If there’s a theme at play here, it’s that McCarthy’s past durability issues make it difficult to rely on him for counting stats such as strikeouts, innings, and wins. He notched double-digit wins for the first time in his career last year, but again his time in Arizona was completely wasted as he managed just three wins over 18 starts. He won half of his 14 starts with the Yankees and going to the Dodgers shouldn’t hurt. Hutchison won 11 games last year and the Blue Jays added Josh Donaldson and Russell Martin to a lineup that already had the Joses and Edwin Encarnacion.
Winner: Hutchison, slightly
This one’s tough. McCarthy took this category last year 16-12, but it was the first time he’s made 32 starts in a single season. With the Yankees, nine of his 14 starts were quality starts and he failed to complete at least six innings just twice. Hutchison is more of a boom-or-bust pitcher on any given day as he failed to make it through five innings in seven starts last year, compared to just two (including his time with the Diamondbacks) for McCarthy. PECOTA projects each of them for 14 quality starts. Well, I guess thanks, PECOTA.
Winner: McCarthy, very slightly
This is more of a question of which injury case you prefer because both are risks. All pitchers, of course, qualify as an injury risk, but here the decision is between a veteran with a long history of shoulder problems ruining his seasons and an up-and-comer with one full season under his belt two years removed from Tommy John surgery. In a way, this is almost like choosing between the porterhouse and filet mignon of injury risks. I’ll try to play it safe and go with the filet, which still tastes fine, it’s just smaller.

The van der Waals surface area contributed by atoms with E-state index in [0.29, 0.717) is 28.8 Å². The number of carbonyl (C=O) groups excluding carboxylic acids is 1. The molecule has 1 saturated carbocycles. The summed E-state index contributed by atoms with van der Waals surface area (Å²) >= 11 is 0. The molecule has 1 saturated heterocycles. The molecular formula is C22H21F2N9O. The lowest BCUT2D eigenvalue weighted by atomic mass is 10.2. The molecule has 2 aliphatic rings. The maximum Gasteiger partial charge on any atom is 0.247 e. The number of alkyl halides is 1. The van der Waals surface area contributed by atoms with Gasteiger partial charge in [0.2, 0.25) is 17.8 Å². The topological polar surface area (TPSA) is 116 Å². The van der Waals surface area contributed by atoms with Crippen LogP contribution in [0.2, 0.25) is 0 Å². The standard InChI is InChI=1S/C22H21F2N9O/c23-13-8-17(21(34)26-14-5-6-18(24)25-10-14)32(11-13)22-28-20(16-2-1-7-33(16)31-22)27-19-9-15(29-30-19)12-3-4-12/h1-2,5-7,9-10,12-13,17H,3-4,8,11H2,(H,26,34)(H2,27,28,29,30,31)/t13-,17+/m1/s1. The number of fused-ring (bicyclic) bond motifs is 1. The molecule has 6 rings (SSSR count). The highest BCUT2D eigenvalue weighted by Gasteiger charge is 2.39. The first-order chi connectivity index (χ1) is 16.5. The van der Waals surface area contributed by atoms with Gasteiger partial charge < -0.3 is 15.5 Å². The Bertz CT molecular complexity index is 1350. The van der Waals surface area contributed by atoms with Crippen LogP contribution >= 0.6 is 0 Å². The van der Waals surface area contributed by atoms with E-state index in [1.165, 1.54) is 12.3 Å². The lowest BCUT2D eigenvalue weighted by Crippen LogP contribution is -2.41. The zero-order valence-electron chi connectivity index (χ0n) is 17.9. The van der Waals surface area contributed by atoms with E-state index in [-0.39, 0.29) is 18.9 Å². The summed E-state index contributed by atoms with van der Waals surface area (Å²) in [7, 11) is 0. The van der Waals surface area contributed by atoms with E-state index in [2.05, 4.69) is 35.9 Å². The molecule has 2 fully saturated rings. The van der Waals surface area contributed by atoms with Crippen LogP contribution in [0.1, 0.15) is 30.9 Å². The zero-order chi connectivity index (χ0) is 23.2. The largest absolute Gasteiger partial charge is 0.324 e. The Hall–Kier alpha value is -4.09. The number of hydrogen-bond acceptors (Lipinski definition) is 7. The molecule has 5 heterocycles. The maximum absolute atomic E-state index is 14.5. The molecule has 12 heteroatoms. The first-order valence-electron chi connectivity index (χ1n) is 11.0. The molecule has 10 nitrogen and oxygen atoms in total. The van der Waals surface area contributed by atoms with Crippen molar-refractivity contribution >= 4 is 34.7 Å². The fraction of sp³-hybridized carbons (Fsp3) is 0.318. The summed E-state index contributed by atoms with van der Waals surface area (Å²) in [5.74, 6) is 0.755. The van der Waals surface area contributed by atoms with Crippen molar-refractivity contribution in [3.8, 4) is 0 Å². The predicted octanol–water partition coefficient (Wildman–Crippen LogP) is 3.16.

Winner: Hutchison, slightly
Both pitchers are entrenched as part of their respective starting rotations and on teams likely to be in contention. If both (somehow) remain healthy all year, they should get the ball every fifth day.
This is an easy one because after all this time we know who McCarthy is. He’s unlikely to have a career year all of a sudden. Hutchison, on the other hand, has more possible outcomes for this season, both good and band. If he’s able to make adjustments that mitigate the damage from left-handed hitters, he could really take off. If that’s too much to ask, perhaps cutting into that seven percent walk rate from last year isn’t. He’s in the more difficult division and ballpark to pitch in, but Hutchison still has more upside.
Despite Hutchison taking five categories, this is far from a landslide victory. In fact, by the time you reach the point in the draft when picking either of them makes sense, it’s entirely possible the team you have in place will dictate your decision. If your team is already loaded with strikeouts, playing it safe with McCarthy’s ratios makes plenty of sense. If strikeout upside is what you crave, then Hutchison is clearly your guy. All things being equal, I’ll go with Hutchison for the upside.
And the winner is… Drew Hutchison